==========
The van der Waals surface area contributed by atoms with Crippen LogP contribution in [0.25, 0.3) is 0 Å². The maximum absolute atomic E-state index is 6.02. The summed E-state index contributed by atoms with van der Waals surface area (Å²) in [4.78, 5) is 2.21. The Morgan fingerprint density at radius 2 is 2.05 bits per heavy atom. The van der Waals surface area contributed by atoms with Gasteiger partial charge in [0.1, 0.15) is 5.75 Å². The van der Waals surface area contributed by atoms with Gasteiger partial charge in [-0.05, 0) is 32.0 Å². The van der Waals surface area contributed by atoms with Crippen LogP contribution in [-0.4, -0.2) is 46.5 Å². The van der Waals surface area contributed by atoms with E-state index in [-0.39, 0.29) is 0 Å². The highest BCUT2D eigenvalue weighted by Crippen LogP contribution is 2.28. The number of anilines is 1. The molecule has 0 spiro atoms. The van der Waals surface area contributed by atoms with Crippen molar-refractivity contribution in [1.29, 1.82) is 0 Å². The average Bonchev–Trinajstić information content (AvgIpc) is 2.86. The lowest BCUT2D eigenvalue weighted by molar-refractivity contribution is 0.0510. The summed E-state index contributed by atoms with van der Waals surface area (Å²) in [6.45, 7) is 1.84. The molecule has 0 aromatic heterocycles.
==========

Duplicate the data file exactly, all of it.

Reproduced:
The van der Waals surface area contributed by atoms with Crippen LogP contribution in [0.25, 0.3) is 0 Å². The maximum absolute atomic E-state index is 6.02. The summed E-state index contributed by atoms with van der Waals surface area (Å²) in [4.78, 5) is 2.21. The Morgan fingerprint density at radius 2 is 2.05 bits per heavy atom. The van der Waals surface area contributed by atoms with Gasteiger partial charge in [0.1, 0.15) is 5.75 Å². The van der Waals surface area contributed by atoms with Gasteiger partial charge in [-0.05, 0) is 32.0 Å². The van der Waals surface area contributed by atoms with Crippen LogP contribution in [-0.4, -0.2) is 46.5 Å². The van der Waals surface area contributed by atoms with E-state index in [-0.39, 0.29) is 0 Å². The highest BCUT2D eigenvalue weighted by Crippen LogP contribution is 2.28. The number of anilines is 1. The molecule has 0 spiro atoms. The van der Waals surface area contributed by atoms with Crippen molar-refractivity contribution in [1.29, 1.82) is 0 Å². The average Bonchev–Trinajstić information content (AvgIpc) is 2.86. The lowest BCUT2D eigenvalue weighted by molar-refractivity contribution is 0.0510. The summed E-state index contributed by atoms with van der Waals surface area (Å²) in [6.45, 7) is 1.84. The molecule has 0 aromatic heterocycles.